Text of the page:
“We’re not talking about your premium Belgian lager or your local turnip cider,” says Inspector Andrew Mason, an inspector from Suffolk police. “We all know the sort of products we need to target. They are killing more people than heroin.”
This is the argument behind a scheme in Ipswich - a voluntary ban on the sale of a range of high-alcohol products agreed with several supermarkets - that has suddenly found itself catapulted to the centre of central and local government thinking following the coalition’s minimum unit (MUP) pricing u-turn fiasco.
Over 60 towns and cities, including big parts of London, Birmingham and the whole of Scotland, are now poised to step in where many perceive ministers have shied away, effectively introducing a new age of prohibition on several branded and own-label beer and cider products.
C&C acquired the rest of the Tennent’s portfolio in 2009, but Super remained with AB InBev
Carlsberg Special Brew
The can proclaims this legendary beer – first brewed in 1950 – as ‘the original strong lager’
Another super-strength offering from the Carlsberg stable, this promises a ‘fruity aroma’
Aston Manor’s Frosty Jack’s has outperformed the cider market, with sales topping £40m
Co-op Super Strength Lager
Unusually for a strong lager, this gives food-matching advice: “Ideal with strong cheese”
This week The Grocer reveals how the Ipswich idea is being officially looked at by the Home office as a potential nationwide model. But behind the scenes, debate is raging over its legality.
The Grocer has already reported concerns from Sainsbury’s and Morrisons that schemes springing up in the likes of High Wycombe, Nottingham, Portsmouth and Lincoln fly in the face of OFT competition rules.
This week the BRC and a leading licensing lawyer joined the protests.”We have concerns regarding the licensing conditions themselves [as well as on] competition law grounds,” says Andrew Opie, BRC director of food.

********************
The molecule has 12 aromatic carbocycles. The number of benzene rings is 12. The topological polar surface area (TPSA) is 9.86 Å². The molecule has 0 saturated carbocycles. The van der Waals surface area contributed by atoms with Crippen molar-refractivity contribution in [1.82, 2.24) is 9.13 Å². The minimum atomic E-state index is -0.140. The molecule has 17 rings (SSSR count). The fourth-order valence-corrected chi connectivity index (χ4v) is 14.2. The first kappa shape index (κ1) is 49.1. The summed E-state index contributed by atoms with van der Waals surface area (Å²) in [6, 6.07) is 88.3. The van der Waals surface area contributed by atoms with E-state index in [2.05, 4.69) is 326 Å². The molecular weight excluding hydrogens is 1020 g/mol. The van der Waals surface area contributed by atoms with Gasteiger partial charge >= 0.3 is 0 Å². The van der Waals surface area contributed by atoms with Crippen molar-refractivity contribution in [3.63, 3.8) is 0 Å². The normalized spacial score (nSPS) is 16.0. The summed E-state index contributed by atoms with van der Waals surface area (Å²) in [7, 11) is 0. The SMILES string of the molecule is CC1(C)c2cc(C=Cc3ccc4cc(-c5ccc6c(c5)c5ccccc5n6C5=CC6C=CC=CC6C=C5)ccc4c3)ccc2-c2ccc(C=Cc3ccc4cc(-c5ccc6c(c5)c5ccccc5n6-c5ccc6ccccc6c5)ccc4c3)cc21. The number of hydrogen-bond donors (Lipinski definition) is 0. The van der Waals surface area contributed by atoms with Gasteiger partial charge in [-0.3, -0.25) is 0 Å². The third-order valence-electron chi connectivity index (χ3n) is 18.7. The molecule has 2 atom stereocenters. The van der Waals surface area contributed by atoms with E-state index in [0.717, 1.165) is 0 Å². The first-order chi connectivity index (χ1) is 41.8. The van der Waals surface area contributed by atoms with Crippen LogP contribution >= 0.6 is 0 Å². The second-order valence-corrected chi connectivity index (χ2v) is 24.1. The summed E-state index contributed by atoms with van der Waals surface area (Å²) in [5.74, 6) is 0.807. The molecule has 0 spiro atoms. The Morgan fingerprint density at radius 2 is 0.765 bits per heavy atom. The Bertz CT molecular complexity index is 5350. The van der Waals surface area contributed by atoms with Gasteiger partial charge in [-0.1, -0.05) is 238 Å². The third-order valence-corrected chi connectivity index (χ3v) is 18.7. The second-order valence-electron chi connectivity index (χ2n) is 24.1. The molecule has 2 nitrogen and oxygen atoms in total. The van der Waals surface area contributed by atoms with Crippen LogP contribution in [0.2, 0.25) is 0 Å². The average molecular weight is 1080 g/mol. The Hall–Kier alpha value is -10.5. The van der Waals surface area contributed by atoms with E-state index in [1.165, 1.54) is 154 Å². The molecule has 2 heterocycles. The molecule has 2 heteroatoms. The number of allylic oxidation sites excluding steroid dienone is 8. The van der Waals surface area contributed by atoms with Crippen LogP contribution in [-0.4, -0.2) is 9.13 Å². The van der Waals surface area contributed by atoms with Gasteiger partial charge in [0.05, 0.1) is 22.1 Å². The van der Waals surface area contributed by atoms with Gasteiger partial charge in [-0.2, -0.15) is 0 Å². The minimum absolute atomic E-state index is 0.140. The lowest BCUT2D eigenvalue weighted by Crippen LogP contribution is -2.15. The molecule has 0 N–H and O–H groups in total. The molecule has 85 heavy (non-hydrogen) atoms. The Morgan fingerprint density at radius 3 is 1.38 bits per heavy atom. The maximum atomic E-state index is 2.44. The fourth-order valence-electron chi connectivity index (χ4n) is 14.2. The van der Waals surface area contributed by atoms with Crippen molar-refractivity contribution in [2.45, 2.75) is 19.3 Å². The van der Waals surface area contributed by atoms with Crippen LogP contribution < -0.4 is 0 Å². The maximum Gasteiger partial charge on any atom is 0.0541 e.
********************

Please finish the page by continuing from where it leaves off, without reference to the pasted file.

“Licensing conditions are a local issue accounting for local factors and not something that should be done to tackle perceived national issues.
“A blanket ban on strong lagers and ciders would also catch niche premium products alongside those that are the perceived problem.”
Opie adds that “conversations between retailers either locally or nationally on this issue are strictly illegal in competition law”.
A source at a major spirits company describes the scheme as “very dubious legally”.
“The licensing laws weren’t designed to be that regionalised and the ‘voluntary’ element is a farce when they will probably just revoke someone’s licence if they don’t abide by it, or not renew it when it comes up.”
This week the OFT said the legality of the schemes being rolled out at local level was “a live issue”. The Grocer understands its experts are probing the existing laws with a fine toothcomb before deciding whether to step in, although much could depend on a retailer or supplier making a complaint.
“Licensing conditions are a local issue accounting for local factors and not something that should be done to tackle perceived national issues”
Andrew Opie, BRC
In its official response to the government’s Alcohol Strategy consultation, launched last November, the OFT urged the government to distinguish between proposals for a statutory minimum price unilaterally imposed by government and “the alternative of a voluntary agreement between retailers to agree prices”, something it declared would “almost certainly infringe CA98 and European competition law”.